Those on Android OS are far more open to connection with external devices than those on iOS, which remains largely shuttered.
Getting content into or off an Android mobile device is relatively easy, either via a microSD card inserted into a built-in slot or a flash drive plugged into the micro-USB slot, the latter requiring a short cable with a male micro-USB plug at one end and a female USB plug at the other. This has traditionally been the way to put OTG (on-the-go) content into a smartphone or tablet, when supported, except for Google's Nexus devices, which do not have a micro-SD slot nor supports OTG.
A few months back, I came across an OTG flash drive with USB at one end and micro-USB at the other. The USB is used to download stuff into the flash drive while the micro-USB sends it to the mobile device - taking away the cable and making the data transfer much simpler.
This drive from Verbatim was quite costly - $49 for a 32GB one - and it had a basic design flaw: when plugged into the smartphone/tablet, it protrudes by some 2.5 inches, the average length of a flash drive, and gets in the way of the user.
However, it wasn't long before another manufacturer came up with an improved design. AData's OTG drive is much shorter and the USB end can be detached and plugged into a PC to download data before being re-attached to the micro-USB end, then plugged into the smartphone/tablet. It is also cheaper at $39 for a 32GB drive.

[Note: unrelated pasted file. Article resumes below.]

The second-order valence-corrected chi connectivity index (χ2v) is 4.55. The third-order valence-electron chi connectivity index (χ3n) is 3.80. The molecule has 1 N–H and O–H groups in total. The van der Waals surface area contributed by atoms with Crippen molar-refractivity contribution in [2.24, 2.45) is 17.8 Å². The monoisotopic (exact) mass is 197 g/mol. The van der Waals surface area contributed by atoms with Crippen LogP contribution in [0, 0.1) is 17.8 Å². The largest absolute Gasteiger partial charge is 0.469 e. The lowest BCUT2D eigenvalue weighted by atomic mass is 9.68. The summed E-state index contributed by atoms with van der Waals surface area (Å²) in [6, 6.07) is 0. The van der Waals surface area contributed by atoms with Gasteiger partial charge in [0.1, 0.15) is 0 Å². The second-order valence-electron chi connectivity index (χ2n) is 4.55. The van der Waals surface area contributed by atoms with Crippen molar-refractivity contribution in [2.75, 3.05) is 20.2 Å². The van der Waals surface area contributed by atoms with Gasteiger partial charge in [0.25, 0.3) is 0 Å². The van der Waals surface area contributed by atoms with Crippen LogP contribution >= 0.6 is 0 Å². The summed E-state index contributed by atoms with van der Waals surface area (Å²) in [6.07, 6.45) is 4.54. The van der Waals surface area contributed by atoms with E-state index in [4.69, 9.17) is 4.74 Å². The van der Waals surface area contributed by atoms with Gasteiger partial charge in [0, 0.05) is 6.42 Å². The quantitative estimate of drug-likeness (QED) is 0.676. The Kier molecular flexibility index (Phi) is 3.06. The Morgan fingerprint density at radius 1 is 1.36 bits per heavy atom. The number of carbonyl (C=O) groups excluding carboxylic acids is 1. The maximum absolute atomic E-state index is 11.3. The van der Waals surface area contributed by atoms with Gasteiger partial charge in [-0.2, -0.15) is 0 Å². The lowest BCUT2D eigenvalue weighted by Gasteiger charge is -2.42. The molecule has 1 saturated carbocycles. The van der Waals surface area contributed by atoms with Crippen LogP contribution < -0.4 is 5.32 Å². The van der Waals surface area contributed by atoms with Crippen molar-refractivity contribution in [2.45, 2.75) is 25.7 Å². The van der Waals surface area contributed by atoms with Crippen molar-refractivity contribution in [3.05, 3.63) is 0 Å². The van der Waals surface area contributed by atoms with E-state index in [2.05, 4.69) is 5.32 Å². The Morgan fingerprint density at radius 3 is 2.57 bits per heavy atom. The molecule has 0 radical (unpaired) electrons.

The next step in the evolution of the OTG drive came via Sony, which last week unveiled an even-more-compact device. The Sony USM-SA1 USB drive is housed in a metal body with a protective cap to protect the micro-USB port and locks on to the main USB drive body for easier plugging/unplugging to a PC.
The Sony OTG drive has the best design of all the OTG devices I have seen. It is compact and short, making it an unobtrusive attachment to a smartphone/tablet. It is also reasonably priced, by Sony standards: 8GB ($17.90); 16GB ($26.90); 32GB ($43.90).
However, an OTG flash drive is not the only way to get content into a smartphone/tablet. There are adapters to convert the USB plug of a standard USB drive to micro-USB. And there are also micro-SD card readers with micro-USB plugs - all these at very affordable prices of $10-$12. They are available at Best Bargains Computer in Sim Lim Square.
It is really quite exciting to bring content (music, videos, photos) into a mobile device. OTG flash drives make this an easy task.
One can be sure that, in the course of time, such drives will become cheaper and more versatile in features and design. And we can all look forward to viewing all manner of content on our smartphones/tablets.
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